In front of us are four glasses of pinot noir, which we are trying to rank. The wines are all excellent, but there are clear differences. The group arrives at a unanimous decision ranking wine #2 in first place.
The next day we are at it again and once more in front of us are four glasses of pinot noir. After more debate than the day before wine #4 is a unanimous choice as our favorite with number #2 a close second.
These eight glasses of pinot noir were in fact not eight different pinot noir wines, but just four bottles of wine with the second tasting repeating the first after the wines had twenty-four hours of air.
To make matters even more confusing, not only was there not eight different wines, there were not four different wines. In reality there were only two wines. The glasses held the following wines:
- 2003 Willakenzie Aliette Pinot Noir, Cork-Free (screw cap)
- 2003 Willakenzie Aliette Pinot Noir (cork finish)
- 2003 Willakenzie Pierre Léon Pinot Noir, Cork-Free (screw cap)
- 2003 Willakenzie Pierre Léon Pinot Noir (cork finish)
What made these two wines four in our blind tasting was not the wine, but the closure. Oregon’s Willakenzie Estate bottled the exact same wines under two different closures in 2003 and in the process turned two wines into four because there are clear differences between the wines under cork and those with screw caps. It is interesting to note that the clear winner of each of our tastings was cork finished.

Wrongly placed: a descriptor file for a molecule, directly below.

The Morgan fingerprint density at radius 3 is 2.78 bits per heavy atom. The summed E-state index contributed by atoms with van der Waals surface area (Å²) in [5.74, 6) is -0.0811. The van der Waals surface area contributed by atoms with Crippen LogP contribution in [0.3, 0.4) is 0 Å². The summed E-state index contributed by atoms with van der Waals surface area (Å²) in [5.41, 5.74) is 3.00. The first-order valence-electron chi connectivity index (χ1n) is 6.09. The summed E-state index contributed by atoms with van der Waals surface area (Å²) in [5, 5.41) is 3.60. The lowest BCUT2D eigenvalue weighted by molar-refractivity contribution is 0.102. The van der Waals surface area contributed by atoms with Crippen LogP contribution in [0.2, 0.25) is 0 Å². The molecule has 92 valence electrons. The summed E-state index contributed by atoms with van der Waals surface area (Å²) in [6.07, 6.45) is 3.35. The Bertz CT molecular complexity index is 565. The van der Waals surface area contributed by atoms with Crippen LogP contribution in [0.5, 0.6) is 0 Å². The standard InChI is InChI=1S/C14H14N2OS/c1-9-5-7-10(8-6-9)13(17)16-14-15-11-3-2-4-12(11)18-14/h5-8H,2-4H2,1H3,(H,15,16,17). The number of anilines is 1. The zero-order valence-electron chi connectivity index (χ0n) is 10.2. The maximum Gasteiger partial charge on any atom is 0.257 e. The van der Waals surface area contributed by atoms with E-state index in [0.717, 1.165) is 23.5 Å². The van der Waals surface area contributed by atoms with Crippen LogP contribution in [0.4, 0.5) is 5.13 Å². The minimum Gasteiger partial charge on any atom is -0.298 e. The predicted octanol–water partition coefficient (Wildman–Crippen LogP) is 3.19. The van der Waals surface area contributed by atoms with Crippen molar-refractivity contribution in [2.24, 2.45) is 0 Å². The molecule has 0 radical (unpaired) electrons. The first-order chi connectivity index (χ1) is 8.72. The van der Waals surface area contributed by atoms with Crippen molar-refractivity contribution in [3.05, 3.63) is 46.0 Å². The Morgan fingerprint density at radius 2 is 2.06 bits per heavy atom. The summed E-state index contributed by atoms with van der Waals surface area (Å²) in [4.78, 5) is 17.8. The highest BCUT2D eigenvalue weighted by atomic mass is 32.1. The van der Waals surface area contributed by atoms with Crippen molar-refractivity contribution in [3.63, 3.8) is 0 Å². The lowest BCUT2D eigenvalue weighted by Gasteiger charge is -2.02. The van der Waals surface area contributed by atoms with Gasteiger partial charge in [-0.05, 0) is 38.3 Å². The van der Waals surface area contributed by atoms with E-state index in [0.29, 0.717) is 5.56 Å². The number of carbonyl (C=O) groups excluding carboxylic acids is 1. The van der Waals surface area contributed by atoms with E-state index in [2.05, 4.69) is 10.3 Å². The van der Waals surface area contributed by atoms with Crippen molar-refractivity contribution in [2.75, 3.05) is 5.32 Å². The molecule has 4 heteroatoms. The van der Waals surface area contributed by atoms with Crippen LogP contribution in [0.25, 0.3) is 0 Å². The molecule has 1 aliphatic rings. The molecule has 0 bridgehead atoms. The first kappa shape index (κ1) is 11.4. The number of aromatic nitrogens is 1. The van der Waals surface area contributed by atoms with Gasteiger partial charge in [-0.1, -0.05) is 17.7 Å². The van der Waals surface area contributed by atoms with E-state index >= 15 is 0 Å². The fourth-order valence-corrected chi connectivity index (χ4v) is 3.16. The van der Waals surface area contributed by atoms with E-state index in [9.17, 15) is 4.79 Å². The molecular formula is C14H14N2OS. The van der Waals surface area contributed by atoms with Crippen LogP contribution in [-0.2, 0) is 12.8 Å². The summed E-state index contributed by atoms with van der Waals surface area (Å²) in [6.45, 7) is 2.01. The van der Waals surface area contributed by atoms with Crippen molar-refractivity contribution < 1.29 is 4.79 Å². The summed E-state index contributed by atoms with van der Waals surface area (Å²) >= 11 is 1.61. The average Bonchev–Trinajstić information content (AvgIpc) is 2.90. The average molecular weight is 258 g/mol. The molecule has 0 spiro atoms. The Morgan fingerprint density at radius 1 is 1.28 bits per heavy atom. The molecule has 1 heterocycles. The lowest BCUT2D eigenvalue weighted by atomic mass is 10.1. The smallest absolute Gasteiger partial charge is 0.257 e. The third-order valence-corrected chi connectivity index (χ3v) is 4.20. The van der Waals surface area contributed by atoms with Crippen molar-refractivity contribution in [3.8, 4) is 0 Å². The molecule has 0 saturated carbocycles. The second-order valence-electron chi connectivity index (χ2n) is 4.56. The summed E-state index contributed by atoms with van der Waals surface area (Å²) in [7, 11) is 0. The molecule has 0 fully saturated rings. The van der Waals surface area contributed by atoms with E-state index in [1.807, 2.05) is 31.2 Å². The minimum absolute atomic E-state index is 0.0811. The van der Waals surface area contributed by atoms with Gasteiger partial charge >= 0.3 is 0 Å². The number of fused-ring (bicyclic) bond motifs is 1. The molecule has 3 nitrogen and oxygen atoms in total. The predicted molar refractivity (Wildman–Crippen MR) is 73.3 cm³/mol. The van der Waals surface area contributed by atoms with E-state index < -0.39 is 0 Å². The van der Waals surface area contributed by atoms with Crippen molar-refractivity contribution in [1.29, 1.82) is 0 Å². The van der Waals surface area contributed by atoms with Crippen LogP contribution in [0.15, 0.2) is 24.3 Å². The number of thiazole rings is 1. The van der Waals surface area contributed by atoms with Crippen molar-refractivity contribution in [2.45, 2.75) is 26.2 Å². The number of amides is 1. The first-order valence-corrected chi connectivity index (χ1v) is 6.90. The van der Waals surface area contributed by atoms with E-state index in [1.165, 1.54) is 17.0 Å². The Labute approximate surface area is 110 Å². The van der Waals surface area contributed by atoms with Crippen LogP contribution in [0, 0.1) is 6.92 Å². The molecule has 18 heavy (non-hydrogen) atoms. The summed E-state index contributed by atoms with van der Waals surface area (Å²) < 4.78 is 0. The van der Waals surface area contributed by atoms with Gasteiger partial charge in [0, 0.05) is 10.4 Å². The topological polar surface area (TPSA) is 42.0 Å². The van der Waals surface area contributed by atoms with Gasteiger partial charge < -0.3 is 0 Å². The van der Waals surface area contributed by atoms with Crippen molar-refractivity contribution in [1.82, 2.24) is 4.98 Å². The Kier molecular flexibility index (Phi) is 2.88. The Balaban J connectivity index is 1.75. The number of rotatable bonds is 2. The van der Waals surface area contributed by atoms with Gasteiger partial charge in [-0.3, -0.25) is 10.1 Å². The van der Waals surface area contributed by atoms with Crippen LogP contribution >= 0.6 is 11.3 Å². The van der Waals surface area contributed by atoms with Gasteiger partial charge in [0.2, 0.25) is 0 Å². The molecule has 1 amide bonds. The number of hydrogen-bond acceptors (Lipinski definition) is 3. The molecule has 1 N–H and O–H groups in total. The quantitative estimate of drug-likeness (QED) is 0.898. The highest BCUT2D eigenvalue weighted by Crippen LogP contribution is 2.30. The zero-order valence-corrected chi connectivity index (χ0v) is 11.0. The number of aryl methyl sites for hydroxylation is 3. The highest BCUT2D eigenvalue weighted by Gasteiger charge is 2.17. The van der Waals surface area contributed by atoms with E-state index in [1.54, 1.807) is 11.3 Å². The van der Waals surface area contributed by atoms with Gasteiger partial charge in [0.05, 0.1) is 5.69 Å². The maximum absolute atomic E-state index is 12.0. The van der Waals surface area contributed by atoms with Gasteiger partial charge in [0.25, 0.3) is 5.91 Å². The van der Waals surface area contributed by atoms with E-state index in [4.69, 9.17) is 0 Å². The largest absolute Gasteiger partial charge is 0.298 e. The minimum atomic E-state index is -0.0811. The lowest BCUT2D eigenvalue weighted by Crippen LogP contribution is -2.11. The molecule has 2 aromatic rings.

On the first day, the screw cap finished wines were clearly brighter and fruiter, but the 2003 cork finished Aliette seemed more complex and aromatic. It was my theory that the differences between the wines would become less distinct after being exposed to oxygen overnight, but it was not the case. The cork finished 2003 Pierre Léon, which was closed and tannic the first day, positively sang the next - a really lovely wine. To prove the final judgment of our group (winemakers all) the two cork finished bottles were empty, while a good third remained in both screw cap finished bottles, which by then had been unveiled.
Certainly there is not enough data here to say screw caps are inferior or superior to corks, but it does raise some interesting questions. One of the big debates with screw caps is how much oxygen needs to be in solution when the wine is bottled. The theory is you need to leave more oxygen in the wine than you do with corks as the screw cap is much less permeable to oxygen than cork. This issue would indeed change the way the wine tastes. Another variable is the tasters themselves. We are more accustomed to cork finished wines and our palates may just be tuned to that channel. However, one thing was very clear: the wines were different.
There was one other thing that was very clear - Willakenzie made some very fine pinot noir in the difficult 2003 vintage, they stand out for balance and restraint in a year that had few such wines and I would happily pull the cork (or unscrew) a bottle of these excellent wines at any time.